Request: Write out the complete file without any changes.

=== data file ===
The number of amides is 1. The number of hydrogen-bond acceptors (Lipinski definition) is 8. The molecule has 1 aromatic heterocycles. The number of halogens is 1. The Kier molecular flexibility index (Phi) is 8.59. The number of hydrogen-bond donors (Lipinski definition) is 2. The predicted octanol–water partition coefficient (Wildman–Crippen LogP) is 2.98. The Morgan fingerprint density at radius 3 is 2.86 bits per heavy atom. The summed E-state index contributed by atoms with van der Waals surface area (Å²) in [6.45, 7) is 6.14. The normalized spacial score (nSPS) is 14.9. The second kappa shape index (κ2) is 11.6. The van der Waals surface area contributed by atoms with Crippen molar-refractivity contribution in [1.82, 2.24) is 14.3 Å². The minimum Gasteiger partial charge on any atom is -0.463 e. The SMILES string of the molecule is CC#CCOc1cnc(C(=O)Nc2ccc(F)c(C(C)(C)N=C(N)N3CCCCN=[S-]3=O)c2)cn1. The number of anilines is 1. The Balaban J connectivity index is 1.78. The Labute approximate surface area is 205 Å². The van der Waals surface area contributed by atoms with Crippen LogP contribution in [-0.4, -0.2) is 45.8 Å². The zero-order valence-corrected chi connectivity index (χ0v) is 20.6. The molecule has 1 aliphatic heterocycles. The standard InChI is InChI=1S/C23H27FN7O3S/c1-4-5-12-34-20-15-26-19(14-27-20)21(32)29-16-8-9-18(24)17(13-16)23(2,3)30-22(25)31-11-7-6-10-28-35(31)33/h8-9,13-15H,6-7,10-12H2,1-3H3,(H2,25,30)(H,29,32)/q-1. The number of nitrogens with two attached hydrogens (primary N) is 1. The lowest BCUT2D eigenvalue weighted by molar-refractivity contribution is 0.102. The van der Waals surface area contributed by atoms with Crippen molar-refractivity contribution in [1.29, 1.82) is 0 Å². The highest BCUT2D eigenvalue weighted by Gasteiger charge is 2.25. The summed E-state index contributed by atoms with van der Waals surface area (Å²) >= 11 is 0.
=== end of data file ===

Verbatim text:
The number of amides is 1. The number of hydrogen-bond acceptors (Lipinski definition) is 8. The molecule has 1 aromatic heterocycles. The number of halogens is 1. The Kier molecular flexibility index (Phi) is 8.59. The number of hydrogen-bond donors (Lipinski definition) is 2. The predicted octanol–water partition coefficient (Wildman–Crippen LogP) is 2.98. The Morgan fingerprint density at radius 3 is 2.86 bits per heavy atom. The summed E-state index contributed by atoms with van der Waals surface area (Å²) in [6.45, 7) is 6.14. The normalized spacial score (nSPS) is 14.9. The second kappa shape index (κ2) is 11.6. The van der Waals surface area contributed by atoms with Crippen molar-refractivity contribution in [1.82, 2.24) is 14.3 Å². The minimum Gasteiger partial charge on any atom is -0.463 e. The SMILES string of the molecule is CC#CCOc1cnc(C(=O)Nc2ccc(F)c(C(C)(C)N=C(N)N3CCCCN=[S-]3=O)c2)cn1. The number of anilines is 1. The Balaban J connectivity index is 1.78. The Labute approximate surface area is 205 Å². The van der Waals surface area contributed by atoms with Crippen LogP contribution in [-0.4, -0.2) is 45.8 Å². The zero-order valence-corrected chi connectivity index (χ0v) is 20.6. The molecule has 1 aliphatic heterocycles. The standard InChI is InChI=1S/C23H27FN7O3S/c1-4-5-12-34-20-15-26-19(14-27-20)21(32)29-16-8-9-18(24)17(13-16)23(2,3)30-22(25)31-11-7-6-10-28-35(31)33/h8-9,13-15H,6-7,10-12H2,1-3H3,(H2,25,30)(H,29,32)/q-1. The number of nitrogens with two attached hydrogens (primary N) is 1. The lowest BCUT2D eigenvalue weighted by molar-refractivity contribution is 0.102. The van der Waals surface area contributed by atoms with Crippen molar-refractivity contribution in [1.29, 1.82) is 0 Å². The highest BCUT2D eigenvalue weighted by Gasteiger charge is 2.25. The summed E-state index contributed by atoms with van der Waals surface area (Å²) >= 11 is 0.